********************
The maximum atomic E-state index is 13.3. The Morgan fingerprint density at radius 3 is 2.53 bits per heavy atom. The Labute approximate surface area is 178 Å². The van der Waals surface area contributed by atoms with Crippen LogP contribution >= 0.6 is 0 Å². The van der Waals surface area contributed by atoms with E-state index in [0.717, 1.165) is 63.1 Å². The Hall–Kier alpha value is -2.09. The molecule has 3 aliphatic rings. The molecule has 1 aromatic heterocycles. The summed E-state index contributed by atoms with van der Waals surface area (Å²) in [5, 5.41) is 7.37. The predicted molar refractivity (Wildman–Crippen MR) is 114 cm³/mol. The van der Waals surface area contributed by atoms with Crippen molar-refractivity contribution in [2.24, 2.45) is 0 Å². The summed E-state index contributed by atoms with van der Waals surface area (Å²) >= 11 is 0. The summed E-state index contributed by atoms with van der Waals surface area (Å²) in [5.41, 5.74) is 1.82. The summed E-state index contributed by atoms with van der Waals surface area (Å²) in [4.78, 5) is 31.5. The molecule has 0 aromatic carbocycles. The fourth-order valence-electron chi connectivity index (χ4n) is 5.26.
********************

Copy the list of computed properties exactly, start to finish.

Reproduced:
The maximum atomic E-state index is 13.3. The Morgan fingerprint density at radius 3 is 2.53 bits per heavy atom. The Labute approximate surface area is 178 Å². The van der Waals surface area contributed by atoms with Crippen LogP contribution >= 0.6 is 0 Å². The van der Waals surface area contributed by atoms with E-state index in [0.717, 1.165) is 63.1 Å². The Hall–Kier alpha value is -2.09. The molecule has 3 aliphatic rings. The molecule has 1 aromatic heterocycles. The summed E-state index contributed by atoms with van der Waals surface area (Å²) in [5, 5.41) is 7.37. The predicted molar refractivity (Wildman–Crippen MR) is 114 cm³/mol. The van der Waals surface area contributed by atoms with Crippen molar-refractivity contribution in [2.24, 2.45) is 0 Å². The summed E-state index contributed by atoms with van der Waals surface area (Å²) >= 11 is 0. The summed E-state index contributed by atoms with van der Waals surface area (Å²) in [5.41, 5.74) is 1.82. The summed E-state index contributed by atoms with van der Waals surface area (Å²) in [4.78, 5) is 31.5. The molecule has 0 aromatic carbocycles. The fourth-order valence-electron chi connectivity index (χ4n) is 5.26.